One of the things I’ve noticed over the years at my former employer, which seems to be typical, is that tests are often thrown together at the end of a learning project, and sometimes not even by the instructional designers but by the sponsors or SMEs, due to time pressure or sometimes an attitude of ‘how hard can it be?’
You know the kind of questions that can be served up to learners as a result:
- questions that only test recall (easier to write)
- questions where the right answer sticks out like a sore thumb
- too few questions, focusing only on topics it’s easy to write questions about
- cop-out questions like ‘which of the following statements are true’ or worse ‘not true’
- too many questions, when the writer was on a roll, or had drunk too much coffee
Some people I’ve worked with have found this job aid useful. I adapted it from the work of Dr Stan Trollip from whom I learned a lot about testing in the early days of my career. It’s a simple table where you decide on the overall shape of a test – how many questions for each subtopic, how many questions altogether, how many factual recall and how many application questions.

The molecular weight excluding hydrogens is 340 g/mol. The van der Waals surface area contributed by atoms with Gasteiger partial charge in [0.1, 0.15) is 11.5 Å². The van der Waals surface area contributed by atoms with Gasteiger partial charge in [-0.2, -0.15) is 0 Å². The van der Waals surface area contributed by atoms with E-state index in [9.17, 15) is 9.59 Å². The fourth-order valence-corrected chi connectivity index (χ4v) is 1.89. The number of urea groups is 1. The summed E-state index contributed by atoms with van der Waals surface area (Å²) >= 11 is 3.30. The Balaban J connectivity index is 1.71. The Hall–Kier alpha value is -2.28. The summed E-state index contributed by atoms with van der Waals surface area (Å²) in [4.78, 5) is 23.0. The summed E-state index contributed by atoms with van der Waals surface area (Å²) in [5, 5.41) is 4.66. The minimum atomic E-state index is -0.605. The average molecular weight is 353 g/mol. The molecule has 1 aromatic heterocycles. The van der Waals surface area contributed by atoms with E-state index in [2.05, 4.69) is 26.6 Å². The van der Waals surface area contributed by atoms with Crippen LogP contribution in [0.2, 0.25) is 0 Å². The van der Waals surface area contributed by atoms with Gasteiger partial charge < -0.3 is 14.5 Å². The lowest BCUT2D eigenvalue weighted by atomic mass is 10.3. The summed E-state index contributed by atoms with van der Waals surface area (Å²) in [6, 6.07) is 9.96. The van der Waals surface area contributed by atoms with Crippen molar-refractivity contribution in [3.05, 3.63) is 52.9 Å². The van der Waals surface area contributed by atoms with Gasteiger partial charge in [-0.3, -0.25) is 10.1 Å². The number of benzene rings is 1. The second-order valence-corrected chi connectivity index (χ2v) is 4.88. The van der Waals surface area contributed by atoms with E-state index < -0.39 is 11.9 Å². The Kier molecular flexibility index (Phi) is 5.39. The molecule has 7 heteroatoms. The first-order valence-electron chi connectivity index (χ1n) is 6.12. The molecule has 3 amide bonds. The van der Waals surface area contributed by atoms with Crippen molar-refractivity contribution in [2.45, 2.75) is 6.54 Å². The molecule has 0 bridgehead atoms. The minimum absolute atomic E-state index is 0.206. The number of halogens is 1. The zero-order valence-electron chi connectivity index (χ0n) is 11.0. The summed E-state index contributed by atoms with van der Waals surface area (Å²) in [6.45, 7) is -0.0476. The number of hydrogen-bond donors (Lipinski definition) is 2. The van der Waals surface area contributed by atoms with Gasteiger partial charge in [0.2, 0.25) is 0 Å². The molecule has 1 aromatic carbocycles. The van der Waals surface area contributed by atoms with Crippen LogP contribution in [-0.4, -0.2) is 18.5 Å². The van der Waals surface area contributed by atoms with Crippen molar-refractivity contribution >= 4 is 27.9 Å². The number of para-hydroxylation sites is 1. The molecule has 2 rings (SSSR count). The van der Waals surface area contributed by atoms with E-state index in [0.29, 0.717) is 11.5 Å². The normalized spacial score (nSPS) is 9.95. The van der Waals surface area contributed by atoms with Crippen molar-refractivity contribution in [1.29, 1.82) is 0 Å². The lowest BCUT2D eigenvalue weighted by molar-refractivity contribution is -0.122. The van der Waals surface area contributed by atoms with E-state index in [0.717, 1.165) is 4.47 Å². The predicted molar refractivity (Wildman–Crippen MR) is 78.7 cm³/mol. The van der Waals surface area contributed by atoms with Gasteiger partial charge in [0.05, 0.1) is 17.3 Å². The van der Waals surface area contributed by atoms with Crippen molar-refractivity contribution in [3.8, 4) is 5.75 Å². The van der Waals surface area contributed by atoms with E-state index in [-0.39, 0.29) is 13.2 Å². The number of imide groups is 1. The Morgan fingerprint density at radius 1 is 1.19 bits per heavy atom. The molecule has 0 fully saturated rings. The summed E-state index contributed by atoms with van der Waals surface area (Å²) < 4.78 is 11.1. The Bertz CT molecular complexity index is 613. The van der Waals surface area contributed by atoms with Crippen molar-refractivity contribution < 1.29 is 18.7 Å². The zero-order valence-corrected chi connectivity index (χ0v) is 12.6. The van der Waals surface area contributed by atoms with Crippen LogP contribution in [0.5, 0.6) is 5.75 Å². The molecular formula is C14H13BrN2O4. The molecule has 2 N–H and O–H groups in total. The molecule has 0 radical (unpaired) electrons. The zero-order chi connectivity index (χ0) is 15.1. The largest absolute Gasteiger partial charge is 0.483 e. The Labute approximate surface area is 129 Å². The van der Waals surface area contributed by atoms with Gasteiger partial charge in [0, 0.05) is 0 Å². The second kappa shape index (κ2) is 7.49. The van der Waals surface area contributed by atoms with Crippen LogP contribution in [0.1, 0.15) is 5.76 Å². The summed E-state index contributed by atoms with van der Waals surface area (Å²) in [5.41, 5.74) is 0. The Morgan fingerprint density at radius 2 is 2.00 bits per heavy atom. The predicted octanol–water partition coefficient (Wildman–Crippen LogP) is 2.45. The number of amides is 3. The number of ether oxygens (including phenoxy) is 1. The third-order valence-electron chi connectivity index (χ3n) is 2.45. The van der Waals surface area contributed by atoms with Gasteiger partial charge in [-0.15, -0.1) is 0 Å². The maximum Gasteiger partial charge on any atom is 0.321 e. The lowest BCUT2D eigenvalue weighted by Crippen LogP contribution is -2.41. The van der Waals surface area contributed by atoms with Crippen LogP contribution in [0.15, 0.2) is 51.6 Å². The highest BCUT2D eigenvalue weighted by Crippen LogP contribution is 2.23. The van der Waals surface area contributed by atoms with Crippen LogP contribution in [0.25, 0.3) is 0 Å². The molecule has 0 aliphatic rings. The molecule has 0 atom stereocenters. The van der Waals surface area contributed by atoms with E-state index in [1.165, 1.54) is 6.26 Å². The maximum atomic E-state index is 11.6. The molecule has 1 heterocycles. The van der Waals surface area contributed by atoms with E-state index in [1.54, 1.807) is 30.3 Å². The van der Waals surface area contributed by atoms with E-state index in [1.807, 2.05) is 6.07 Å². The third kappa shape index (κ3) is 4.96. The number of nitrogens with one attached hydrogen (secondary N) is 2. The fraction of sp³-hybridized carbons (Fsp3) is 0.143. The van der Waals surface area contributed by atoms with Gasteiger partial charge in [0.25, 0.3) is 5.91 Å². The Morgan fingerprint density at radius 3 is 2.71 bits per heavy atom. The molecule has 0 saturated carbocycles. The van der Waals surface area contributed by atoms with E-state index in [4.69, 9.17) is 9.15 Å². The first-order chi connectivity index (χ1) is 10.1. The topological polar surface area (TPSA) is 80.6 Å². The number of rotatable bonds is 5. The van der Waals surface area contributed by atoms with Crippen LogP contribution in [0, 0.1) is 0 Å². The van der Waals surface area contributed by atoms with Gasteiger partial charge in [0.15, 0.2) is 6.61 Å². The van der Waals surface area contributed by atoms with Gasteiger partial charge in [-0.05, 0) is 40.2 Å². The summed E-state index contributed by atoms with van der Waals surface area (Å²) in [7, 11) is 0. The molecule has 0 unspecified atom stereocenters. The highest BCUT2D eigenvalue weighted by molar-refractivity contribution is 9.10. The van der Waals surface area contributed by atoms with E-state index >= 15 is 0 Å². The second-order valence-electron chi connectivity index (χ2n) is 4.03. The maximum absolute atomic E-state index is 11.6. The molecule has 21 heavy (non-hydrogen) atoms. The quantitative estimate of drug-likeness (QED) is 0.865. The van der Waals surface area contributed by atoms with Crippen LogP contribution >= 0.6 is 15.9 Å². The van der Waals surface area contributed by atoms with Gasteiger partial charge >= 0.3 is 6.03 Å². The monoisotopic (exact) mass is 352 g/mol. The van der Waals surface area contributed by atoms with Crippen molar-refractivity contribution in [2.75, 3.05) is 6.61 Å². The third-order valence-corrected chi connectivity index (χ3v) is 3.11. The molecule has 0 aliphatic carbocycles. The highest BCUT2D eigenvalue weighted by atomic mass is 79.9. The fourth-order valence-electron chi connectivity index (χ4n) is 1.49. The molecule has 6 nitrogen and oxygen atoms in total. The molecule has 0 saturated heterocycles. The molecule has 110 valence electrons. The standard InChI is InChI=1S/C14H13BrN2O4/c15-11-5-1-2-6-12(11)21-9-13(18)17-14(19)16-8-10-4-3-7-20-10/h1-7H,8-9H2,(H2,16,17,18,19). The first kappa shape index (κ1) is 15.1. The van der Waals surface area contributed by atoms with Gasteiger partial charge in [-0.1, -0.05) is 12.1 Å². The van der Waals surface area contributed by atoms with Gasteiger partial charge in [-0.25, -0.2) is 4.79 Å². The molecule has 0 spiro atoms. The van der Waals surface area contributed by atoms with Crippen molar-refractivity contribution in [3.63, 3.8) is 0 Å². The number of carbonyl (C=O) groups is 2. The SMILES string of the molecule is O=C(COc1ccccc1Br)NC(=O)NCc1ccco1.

The last point deserves a bit of elaboration – why even have a column for factual recall? Cathy Moore raised this objection – shouldn’t every question be an apply question? Not necessarily a scenario but something that tests recall in a specific situation. And I agree, I’d be happy if there were not entries in the Recall column, except that:
- in some jobs it is necessary to do factual recall, immediately on the spot to give you credibility with customers. To test these it’s often more straightforward to do a lot of simple recall questions thus giving a lot of practice, than only a couple of well thought out contextual questions. You may need quantity of questions as much as quality
- the table can be used as a way to evaluate an existing test, to see whether it is too heavily weighted towards recall
So very simply you decide on an overall number of questions for the test, you distribute those among the topic areas on the basis of importance, and you then split that number between Recall and Apply.
The instructions are on page 2. I hope you find it useful. Let me know.